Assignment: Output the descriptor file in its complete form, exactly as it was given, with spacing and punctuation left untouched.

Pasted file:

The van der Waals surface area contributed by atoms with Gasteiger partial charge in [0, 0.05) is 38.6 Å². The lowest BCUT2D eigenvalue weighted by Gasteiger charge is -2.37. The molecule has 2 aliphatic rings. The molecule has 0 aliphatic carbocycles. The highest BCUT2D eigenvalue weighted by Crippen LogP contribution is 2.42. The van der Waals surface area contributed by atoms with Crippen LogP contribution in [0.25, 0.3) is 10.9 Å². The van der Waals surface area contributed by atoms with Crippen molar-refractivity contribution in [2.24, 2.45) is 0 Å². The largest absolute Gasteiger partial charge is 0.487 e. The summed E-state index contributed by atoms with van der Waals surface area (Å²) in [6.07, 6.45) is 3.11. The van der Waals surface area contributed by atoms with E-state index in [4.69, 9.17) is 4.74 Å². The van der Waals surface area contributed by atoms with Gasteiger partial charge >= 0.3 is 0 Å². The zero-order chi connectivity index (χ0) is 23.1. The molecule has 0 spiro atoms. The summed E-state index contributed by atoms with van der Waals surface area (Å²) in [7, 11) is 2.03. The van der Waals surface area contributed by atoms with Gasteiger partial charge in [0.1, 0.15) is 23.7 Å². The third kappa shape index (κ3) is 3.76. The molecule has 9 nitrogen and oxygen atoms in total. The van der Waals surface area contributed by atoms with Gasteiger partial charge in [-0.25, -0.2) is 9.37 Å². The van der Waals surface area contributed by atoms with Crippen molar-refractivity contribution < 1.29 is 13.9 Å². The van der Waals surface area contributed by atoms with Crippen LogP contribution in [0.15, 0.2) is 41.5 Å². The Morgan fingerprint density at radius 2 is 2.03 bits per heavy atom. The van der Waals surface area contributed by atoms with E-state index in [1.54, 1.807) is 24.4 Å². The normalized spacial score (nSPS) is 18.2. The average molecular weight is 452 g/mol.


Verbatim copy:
The van der Waals surface area contributed by atoms with Gasteiger partial charge in [0, 0.05) is 38.6 Å². The lowest BCUT2D eigenvalue weighted by Gasteiger charge is -2.37. The molecule has 2 aliphatic rings. The molecule has 0 aliphatic carbocycles. The highest BCUT2D eigenvalue weighted by Crippen LogP contribution is 2.42. The van der Waals surface area contributed by atoms with Crippen LogP contribution in [0.25, 0.3) is 10.9 Å². The van der Waals surface area contributed by atoms with Crippen molar-refractivity contribution in [2.24, 2.45) is 0 Å². The largest absolute Gasteiger partial charge is 0.487 e. The summed E-state index contributed by atoms with van der Waals surface area (Å²) in [6.07, 6.45) is 3.11. The van der Waals surface area contributed by atoms with E-state index in [4.69, 9.17) is 4.74 Å². The van der Waals surface area contributed by atoms with Gasteiger partial charge >= 0.3 is 0 Å². The zero-order chi connectivity index (χ0) is 23.1. The molecule has 0 spiro atoms. The summed E-state index contributed by atoms with van der Waals surface area (Å²) in [7, 11) is 2.03. The van der Waals surface area contributed by atoms with Gasteiger partial charge in [0.1, 0.15) is 23.7 Å². The third kappa shape index (κ3) is 3.76. The molecule has 9 nitrogen and oxygen atoms in total. The van der Waals surface area contributed by atoms with Gasteiger partial charge in [-0.25, -0.2) is 9.37 Å². The van der Waals surface area contributed by atoms with Crippen molar-refractivity contribution < 1.29 is 13.9 Å². The van der Waals surface area contributed by atoms with Crippen LogP contribution in [0.15, 0.2) is 41.5 Å². The Morgan fingerprint density at radius 2 is 2.03 bits per heavy atom. The van der Waals surface area contributed by atoms with E-state index in [1.54, 1.807) is 24.4 Å². The normalized spacial score (nSPS) is 18.2. The average molecular weight is 452 g/mol.